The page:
When a film transgresses in this fashion, nothing else seems worth commenting on, but a job’s a job so here goes… Senior southern Indian character actor Prakash Raj has so far been restricted to playing over-the-top serio-comic villains in Bollywood. This role and performance are a refreshing change. Equally interesting is Heropanti’s music. That lovely flute piece played by Jackie Shroff’s Jackie Dada and his father (Bharat Bhushan) in Hero in 1983 have been woven into the background score of this film and into the song Whistle baja for which Tiger even plays the flute on screen. Nice touch. Sajid-Wajid have composed a bunch of pleasant songs for Heropanti, with Tabah and Aa raat bhar standing out.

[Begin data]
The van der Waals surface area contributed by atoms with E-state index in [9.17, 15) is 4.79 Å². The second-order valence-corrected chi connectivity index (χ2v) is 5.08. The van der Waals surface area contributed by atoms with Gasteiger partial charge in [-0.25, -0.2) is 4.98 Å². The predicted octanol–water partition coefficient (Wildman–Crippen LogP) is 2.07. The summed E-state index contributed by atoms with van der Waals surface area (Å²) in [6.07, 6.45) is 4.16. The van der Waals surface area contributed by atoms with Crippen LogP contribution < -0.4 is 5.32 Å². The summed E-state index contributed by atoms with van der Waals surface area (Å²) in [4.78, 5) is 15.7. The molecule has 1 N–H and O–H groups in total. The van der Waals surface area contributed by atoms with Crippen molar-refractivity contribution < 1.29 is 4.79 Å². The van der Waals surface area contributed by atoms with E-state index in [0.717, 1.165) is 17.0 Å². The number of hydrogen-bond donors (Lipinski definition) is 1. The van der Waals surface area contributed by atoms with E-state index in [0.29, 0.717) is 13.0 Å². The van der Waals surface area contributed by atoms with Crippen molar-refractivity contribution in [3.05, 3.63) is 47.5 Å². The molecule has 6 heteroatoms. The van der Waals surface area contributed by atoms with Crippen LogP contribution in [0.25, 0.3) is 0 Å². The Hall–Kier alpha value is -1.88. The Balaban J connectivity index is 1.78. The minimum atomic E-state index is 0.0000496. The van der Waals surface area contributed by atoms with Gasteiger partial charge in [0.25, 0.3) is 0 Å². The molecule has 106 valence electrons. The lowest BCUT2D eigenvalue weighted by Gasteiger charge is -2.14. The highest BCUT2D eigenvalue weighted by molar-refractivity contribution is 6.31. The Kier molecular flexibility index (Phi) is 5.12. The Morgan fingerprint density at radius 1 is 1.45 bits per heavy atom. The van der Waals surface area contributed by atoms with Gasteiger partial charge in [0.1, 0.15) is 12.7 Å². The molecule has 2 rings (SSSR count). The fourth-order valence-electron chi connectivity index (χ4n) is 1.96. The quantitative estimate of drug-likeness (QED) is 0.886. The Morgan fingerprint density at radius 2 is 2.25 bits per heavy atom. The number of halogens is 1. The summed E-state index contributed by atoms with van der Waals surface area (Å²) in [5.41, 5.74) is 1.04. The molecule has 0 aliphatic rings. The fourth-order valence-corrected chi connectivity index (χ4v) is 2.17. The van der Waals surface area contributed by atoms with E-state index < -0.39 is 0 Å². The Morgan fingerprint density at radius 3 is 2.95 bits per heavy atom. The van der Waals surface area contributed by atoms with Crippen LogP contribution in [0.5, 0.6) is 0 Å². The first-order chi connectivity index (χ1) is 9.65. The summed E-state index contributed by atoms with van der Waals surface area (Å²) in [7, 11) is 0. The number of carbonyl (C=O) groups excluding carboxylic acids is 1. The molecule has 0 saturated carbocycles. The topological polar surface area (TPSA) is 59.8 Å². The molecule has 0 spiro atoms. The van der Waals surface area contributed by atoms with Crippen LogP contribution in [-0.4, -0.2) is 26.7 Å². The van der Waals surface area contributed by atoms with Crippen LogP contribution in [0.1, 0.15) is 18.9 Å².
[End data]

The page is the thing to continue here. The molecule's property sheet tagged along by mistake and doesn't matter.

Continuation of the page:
Whenever anyone asks Bablu if he’s about to do heropanti, he replies: “Kya kare. Doosron ko aati nahin aur meri jaati nahin.” Giving a hero one such punchline was a popular formula in Hindi films of the 1980s, the decade in which Tiger’s dad reigned in Bollywood along with Anil Kapoor, Sanjay Dutt and Sunny Deol, while Amitabh Bachchan loomed in the background. Salman carries forward that tradition even into this decade of this century. Tiger has a decent voice. What he needs is the pizzazz to carry off such claptrap. He doesn’t have it, not yet. You see, pizzazz is not a quality easily found in factory-made, assembly-line products.
Rating (out of five stars): **
CBFC Rating (India):
Poster and trailers courtesy: Everymedia PR
Song video - Tabah: https://www.youtube.com/watch?v=lIpxgpV3PoY
Song video – Pappi: https://www.youtube.com/watch?v=y3jVRNi-V5M
Trailer 1: https://www.youtube.com/watch?v=-saIo5YXkuI
Trailer 2: https://www.youtube.com/watch?v=wH22bvZpi-U
Trailer 3: https://www.youtube.com/watch?v=tMuLhyTvOnE
Trailer 4: https://www.youtube.com/watch?v=Jhl6nq18KPo
Trailer 5: https://www.youtube.com/watch?v=rpwLpOWgg8c